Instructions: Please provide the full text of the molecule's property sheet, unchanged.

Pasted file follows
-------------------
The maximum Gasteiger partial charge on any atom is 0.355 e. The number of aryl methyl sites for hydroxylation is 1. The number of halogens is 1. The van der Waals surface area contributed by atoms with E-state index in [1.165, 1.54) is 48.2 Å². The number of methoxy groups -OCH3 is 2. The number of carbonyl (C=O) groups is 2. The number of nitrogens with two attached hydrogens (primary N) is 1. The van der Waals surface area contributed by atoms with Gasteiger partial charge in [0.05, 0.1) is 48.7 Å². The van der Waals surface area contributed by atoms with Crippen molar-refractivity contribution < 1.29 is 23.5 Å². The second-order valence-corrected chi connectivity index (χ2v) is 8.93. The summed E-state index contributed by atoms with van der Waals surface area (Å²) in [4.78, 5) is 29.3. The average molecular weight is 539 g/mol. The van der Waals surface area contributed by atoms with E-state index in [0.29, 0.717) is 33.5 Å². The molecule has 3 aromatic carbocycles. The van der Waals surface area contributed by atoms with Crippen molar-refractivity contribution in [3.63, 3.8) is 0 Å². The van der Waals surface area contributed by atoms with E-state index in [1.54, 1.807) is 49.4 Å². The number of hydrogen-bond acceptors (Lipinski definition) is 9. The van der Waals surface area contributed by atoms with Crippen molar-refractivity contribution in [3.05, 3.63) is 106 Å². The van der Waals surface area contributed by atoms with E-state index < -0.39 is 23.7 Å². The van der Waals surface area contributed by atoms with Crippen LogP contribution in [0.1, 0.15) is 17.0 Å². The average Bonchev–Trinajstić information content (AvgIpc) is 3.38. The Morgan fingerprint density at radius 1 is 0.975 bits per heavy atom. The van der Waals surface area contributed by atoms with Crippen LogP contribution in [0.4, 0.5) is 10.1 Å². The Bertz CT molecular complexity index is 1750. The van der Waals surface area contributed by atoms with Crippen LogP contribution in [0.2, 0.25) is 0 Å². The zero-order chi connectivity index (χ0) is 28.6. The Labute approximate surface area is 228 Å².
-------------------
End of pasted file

The maximum Gasteiger partial charge on any atom is 0.355 e. The number of aryl methyl sites for hydroxylation is 1. The number of halogens is 1. The van der Waals surface area contributed by atoms with E-state index in [1.165, 1.54) is 48.2 Å². The number of methoxy groups -OCH3 is 2. The number of carbonyl (C=O) groups is 2. The number of nitrogens with two attached hydrogens (primary N) is 1. The van der Waals surface area contributed by atoms with Gasteiger partial charge in [0.05, 0.1) is 48.7 Å². The van der Waals surface area contributed by atoms with Crippen molar-refractivity contribution < 1.29 is 23.5 Å². The second-order valence-corrected chi connectivity index (χ2v) is 8.93. The summed E-state index contributed by atoms with van der Waals surface area (Å²) in [4.78, 5) is 29.3. The average molecular weight is 539 g/mol. The van der Waals surface area contributed by atoms with E-state index in [0.29, 0.717) is 33.5 Å². The molecule has 3 aromatic carbocycles. The van der Waals surface area contributed by atoms with Crippen molar-refractivity contribution in [3.63, 3.8) is 0 Å². The van der Waals surface area contributed by atoms with E-state index in [1.54, 1.807) is 49.4 Å². The number of hydrogen-bond acceptors (Lipinski definition) is 9. The van der Waals surface area contributed by atoms with Crippen molar-refractivity contribution in [3.05, 3.63) is 106 Å². The van der Waals surface area contributed by atoms with E-state index < -0.39 is 23.7 Å². The van der Waals surface area contributed by atoms with Crippen LogP contribution in [0.1, 0.15) is 17.0 Å². The average Bonchev–Trinajstić information content (AvgIpc) is 3.38. The Morgan fingerprint density at radius 1 is 0.975 bits per heavy atom. The van der Waals surface area contributed by atoms with Crippen LogP contribution in [0.4, 0.5) is 10.1 Å². The Bertz CT molecular complexity index is 1750. The van der Waals surface area contributed by atoms with Crippen LogP contribution in [0.2, 0.25) is 0 Å². The zero-order chi connectivity index (χ0) is 28.6. The Labute approximate surface area is 228 Å².